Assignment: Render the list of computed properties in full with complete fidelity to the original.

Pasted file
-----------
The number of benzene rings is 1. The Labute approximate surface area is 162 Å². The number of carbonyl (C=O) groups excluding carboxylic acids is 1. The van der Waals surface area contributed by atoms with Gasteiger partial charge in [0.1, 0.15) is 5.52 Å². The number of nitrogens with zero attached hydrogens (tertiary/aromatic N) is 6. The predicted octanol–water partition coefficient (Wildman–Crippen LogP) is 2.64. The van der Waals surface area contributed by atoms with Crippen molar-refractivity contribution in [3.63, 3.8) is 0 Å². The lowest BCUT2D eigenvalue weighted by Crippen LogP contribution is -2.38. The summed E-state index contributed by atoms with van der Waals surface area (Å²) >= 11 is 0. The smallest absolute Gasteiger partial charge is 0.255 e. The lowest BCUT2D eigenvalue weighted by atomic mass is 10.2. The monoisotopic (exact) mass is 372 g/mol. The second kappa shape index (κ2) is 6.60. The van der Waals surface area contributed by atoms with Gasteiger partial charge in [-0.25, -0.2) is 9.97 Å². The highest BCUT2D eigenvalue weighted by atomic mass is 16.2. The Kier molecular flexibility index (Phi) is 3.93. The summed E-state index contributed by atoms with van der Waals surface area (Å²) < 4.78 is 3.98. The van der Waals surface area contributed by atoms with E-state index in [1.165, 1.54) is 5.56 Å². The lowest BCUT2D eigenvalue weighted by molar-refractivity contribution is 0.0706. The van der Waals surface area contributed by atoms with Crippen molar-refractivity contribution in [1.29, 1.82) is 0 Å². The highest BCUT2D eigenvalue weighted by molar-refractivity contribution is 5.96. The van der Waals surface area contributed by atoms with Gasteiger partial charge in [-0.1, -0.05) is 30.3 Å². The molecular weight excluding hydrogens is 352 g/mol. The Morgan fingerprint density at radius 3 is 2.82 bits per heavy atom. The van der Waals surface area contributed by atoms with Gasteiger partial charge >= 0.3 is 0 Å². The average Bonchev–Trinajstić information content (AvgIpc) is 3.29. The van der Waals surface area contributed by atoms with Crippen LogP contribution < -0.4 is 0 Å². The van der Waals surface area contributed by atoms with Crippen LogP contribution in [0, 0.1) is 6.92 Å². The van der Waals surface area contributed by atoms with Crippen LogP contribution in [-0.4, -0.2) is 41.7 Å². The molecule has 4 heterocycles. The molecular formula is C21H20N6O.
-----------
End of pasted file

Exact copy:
The number of benzene rings is 1. The Labute approximate surface area is 162 Å². The number of carbonyl (C=O) groups excluding carboxylic acids is 1. The van der Waals surface area contributed by atoms with Gasteiger partial charge in [0.1, 0.15) is 5.52 Å². The number of nitrogens with zero attached hydrogens (tertiary/aromatic N) is 6. The predicted octanol–water partition coefficient (Wildman–Crippen LogP) is 2.64. The van der Waals surface area contributed by atoms with Crippen molar-refractivity contribution in [3.63, 3.8) is 0 Å². The lowest BCUT2D eigenvalue weighted by Crippen LogP contribution is -2.38. The summed E-state index contributed by atoms with van der Waals surface area (Å²) >= 11 is 0. The smallest absolute Gasteiger partial charge is 0.255 e. The lowest BCUT2D eigenvalue weighted by atomic mass is 10.2. The monoisotopic (exact) mass is 372 g/mol. The second kappa shape index (κ2) is 6.60. The van der Waals surface area contributed by atoms with Gasteiger partial charge in [-0.25, -0.2) is 9.97 Å². The highest BCUT2D eigenvalue weighted by atomic mass is 16.2. The Kier molecular flexibility index (Phi) is 3.93. The summed E-state index contributed by atoms with van der Waals surface area (Å²) < 4.78 is 3.98. The van der Waals surface area contributed by atoms with E-state index in [1.165, 1.54) is 5.56 Å². The lowest BCUT2D eigenvalue weighted by molar-refractivity contribution is 0.0706. The van der Waals surface area contributed by atoms with Crippen molar-refractivity contribution in [1.29, 1.82) is 0 Å². The highest BCUT2D eigenvalue weighted by molar-refractivity contribution is 5.96. The van der Waals surface area contributed by atoms with Gasteiger partial charge in [-0.1, -0.05) is 30.3 Å². The molecular weight excluding hydrogens is 352 g/mol. The Morgan fingerprint density at radius 3 is 2.82 bits per heavy atom. The van der Waals surface area contributed by atoms with Gasteiger partial charge >= 0.3 is 0 Å². The average Bonchev–Trinajstić information content (AvgIpc) is 3.29. The van der Waals surface area contributed by atoms with Crippen LogP contribution < -0.4 is 0 Å². The van der Waals surface area contributed by atoms with Crippen LogP contribution in [0, 0.1) is 6.92 Å². The van der Waals surface area contributed by atoms with Crippen LogP contribution in [-0.4, -0.2) is 41.7 Å². The molecule has 4 heterocycles. The molecular formula is C21H20N6O.